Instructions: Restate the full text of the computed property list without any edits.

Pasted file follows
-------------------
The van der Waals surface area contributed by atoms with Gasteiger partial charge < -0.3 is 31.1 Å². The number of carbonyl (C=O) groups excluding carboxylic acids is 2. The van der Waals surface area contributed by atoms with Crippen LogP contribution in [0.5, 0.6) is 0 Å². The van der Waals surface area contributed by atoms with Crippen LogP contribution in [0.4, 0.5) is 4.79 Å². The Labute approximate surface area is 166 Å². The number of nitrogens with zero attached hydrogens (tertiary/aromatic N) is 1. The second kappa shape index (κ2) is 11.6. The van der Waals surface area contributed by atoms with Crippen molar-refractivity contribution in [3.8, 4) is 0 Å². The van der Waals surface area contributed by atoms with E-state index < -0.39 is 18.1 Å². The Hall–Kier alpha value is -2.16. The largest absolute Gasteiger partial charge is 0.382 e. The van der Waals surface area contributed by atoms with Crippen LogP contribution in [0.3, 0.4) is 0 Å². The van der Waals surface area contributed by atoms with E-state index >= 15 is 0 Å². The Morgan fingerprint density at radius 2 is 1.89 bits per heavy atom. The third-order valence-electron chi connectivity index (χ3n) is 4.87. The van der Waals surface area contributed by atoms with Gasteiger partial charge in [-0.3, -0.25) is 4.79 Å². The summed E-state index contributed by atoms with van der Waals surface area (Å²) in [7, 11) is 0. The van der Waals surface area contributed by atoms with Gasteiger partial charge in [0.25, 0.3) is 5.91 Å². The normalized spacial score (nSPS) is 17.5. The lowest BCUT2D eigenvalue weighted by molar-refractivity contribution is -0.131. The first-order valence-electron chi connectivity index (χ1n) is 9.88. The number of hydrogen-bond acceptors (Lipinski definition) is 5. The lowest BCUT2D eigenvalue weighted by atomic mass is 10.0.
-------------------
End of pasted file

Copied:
The van der Waals surface area contributed by atoms with Gasteiger partial charge < -0.3 is 31.1 Å². The number of carbonyl (C=O) groups excluding carboxylic acids is 2. The van der Waals surface area contributed by atoms with Crippen LogP contribution in [0.5, 0.6) is 0 Å². The van der Waals surface area contributed by atoms with Crippen LogP contribution in [0.4, 0.5) is 4.79 Å². The Labute approximate surface area is 166 Å². The number of nitrogens with zero attached hydrogens (tertiary/aromatic N) is 1. The second kappa shape index (κ2) is 11.6. The van der Waals surface area contributed by atoms with Crippen molar-refractivity contribution in [3.8, 4) is 0 Å². The van der Waals surface area contributed by atoms with E-state index < -0.39 is 18.1 Å². The Hall–Kier alpha value is -2.16. The largest absolute Gasteiger partial charge is 0.382 e. The van der Waals surface area contributed by atoms with Crippen LogP contribution in [0.3, 0.4) is 0 Å². The van der Waals surface area contributed by atoms with E-state index >= 15 is 0 Å². The Morgan fingerprint density at radius 2 is 1.89 bits per heavy atom. The third-order valence-electron chi connectivity index (χ3n) is 4.87. The van der Waals surface area contributed by atoms with Gasteiger partial charge in [-0.3, -0.25) is 4.79 Å². The summed E-state index contributed by atoms with van der Waals surface area (Å²) in [7, 11) is 0. The van der Waals surface area contributed by atoms with Gasteiger partial charge in [0.25, 0.3) is 5.91 Å². The normalized spacial score (nSPS) is 17.5. The lowest BCUT2D eigenvalue weighted by molar-refractivity contribution is -0.131. The first-order valence-electron chi connectivity index (χ1n) is 9.88. The number of hydrogen-bond acceptors (Lipinski definition) is 5. The lowest BCUT2D eigenvalue weighted by atomic mass is 10.0.